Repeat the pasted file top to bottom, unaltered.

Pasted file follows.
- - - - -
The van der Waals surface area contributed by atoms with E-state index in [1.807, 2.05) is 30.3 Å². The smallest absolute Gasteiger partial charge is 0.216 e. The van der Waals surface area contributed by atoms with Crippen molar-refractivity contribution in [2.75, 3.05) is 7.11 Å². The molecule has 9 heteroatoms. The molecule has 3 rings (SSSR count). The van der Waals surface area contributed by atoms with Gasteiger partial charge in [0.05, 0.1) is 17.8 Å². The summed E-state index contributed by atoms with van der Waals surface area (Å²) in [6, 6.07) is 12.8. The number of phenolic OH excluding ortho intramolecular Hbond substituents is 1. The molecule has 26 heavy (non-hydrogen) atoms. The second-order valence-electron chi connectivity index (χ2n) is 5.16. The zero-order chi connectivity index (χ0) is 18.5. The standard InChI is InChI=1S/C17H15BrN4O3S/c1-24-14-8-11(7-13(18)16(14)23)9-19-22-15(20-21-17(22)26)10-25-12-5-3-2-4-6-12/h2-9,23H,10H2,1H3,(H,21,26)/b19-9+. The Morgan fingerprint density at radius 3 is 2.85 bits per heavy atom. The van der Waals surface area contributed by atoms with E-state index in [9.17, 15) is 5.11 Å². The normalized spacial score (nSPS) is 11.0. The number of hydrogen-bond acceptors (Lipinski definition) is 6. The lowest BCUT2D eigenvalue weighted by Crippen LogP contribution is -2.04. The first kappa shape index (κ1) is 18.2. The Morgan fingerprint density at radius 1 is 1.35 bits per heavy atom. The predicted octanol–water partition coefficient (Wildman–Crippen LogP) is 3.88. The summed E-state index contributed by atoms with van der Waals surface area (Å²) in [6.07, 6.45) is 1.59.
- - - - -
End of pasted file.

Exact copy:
The van der Waals surface area contributed by atoms with E-state index in [1.807, 2.05) is 30.3 Å². The smallest absolute Gasteiger partial charge is 0.216 e. The van der Waals surface area contributed by atoms with Crippen molar-refractivity contribution in [2.75, 3.05) is 7.11 Å². The molecule has 9 heteroatoms. The molecule has 3 rings (SSSR count). The van der Waals surface area contributed by atoms with Gasteiger partial charge in [0.05, 0.1) is 17.8 Å². The summed E-state index contributed by atoms with van der Waals surface area (Å²) in [6, 6.07) is 12.8. The number of phenolic OH excluding ortho intramolecular Hbond substituents is 1. The molecule has 26 heavy (non-hydrogen) atoms. The second-order valence-electron chi connectivity index (χ2n) is 5.16. The zero-order chi connectivity index (χ0) is 18.5. The standard InChI is InChI=1S/C17H15BrN4O3S/c1-24-14-8-11(7-13(18)16(14)23)9-19-22-15(20-21-17(22)26)10-25-12-5-3-2-4-6-12/h2-9,23H,10H2,1H3,(H,21,26)/b19-9+. The Morgan fingerprint density at radius 3 is 2.85 bits per heavy atom. The van der Waals surface area contributed by atoms with E-state index in [9.17, 15) is 5.11 Å². The normalized spacial score (nSPS) is 11.0. The number of hydrogen-bond acceptors (Lipinski definition) is 6. The lowest BCUT2D eigenvalue weighted by Crippen LogP contribution is -2.04. The first kappa shape index (κ1) is 18.2. The Morgan fingerprint density at radius 1 is 1.35 bits per heavy atom. The predicted octanol–water partition coefficient (Wildman–Crippen LogP) is 3.88. The summed E-state index contributed by atoms with van der Waals surface area (Å²) in [6.07, 6.45) is 1.59.